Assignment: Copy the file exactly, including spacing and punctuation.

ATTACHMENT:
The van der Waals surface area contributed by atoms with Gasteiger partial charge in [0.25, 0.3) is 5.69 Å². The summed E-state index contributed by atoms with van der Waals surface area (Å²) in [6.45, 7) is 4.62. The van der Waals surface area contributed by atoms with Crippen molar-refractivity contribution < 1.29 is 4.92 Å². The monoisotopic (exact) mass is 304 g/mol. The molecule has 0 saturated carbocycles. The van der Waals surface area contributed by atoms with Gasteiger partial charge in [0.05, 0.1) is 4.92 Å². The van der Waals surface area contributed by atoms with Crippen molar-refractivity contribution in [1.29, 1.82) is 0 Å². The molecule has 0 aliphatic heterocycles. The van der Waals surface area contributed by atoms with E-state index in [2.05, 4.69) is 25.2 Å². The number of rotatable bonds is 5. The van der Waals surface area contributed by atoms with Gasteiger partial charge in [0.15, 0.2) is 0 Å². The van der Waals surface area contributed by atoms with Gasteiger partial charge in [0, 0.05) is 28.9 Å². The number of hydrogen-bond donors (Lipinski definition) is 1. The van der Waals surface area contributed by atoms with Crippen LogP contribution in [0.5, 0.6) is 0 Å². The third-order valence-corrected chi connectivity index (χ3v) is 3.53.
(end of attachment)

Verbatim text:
The van der Waals surface area contributed by atoms with Gasteiger partial charge in [0.25, 0.3) is 5.69 Å². The summed E-state index contributed by atoms with van der Waals surface area (Å²) in [6.45, 7) is 4.62. The van der Waals surface area contributed by atoms with Crippen molar-refractivity contribution < 1.29 is 4.92 Å². The monoisotopic (exact) mass is 304 g/mol. The molecule has 0 saturated carbocycles. The van der Waals surface area contributed by atoms with Gasteiger partial charge in [0.05, 0.1) is 4.92 Å². The van der Waals surface area contributed by atoms with Crippen molar-refractivity contribution in [1.29, 1.82) is 0 Å². The molecule has 0 aliphatic heterocycles. The van der Waals surface area contributed by atoms with E-state index in [2.05, 4.69) is 25.2 Å². The number of rotatable bonds is 5. The van der Waals surface area contributed by atoms with Gasteiger partial charge in [0.15, 0.2) is 0 Å². The van der Waals surface area contributed by atoms with Gasteiger partial charge in [0, 0.05) is 28.9 Å². The number of hydrogen-bond donors (Lipinski definition) is 1. The van der Waals surface area contributed by atoms with Crippen LogP contribution in [0.5, 0.6) is 0 Å². The third-order valence-corrected chi connectivity index (χ3v) is 3.53.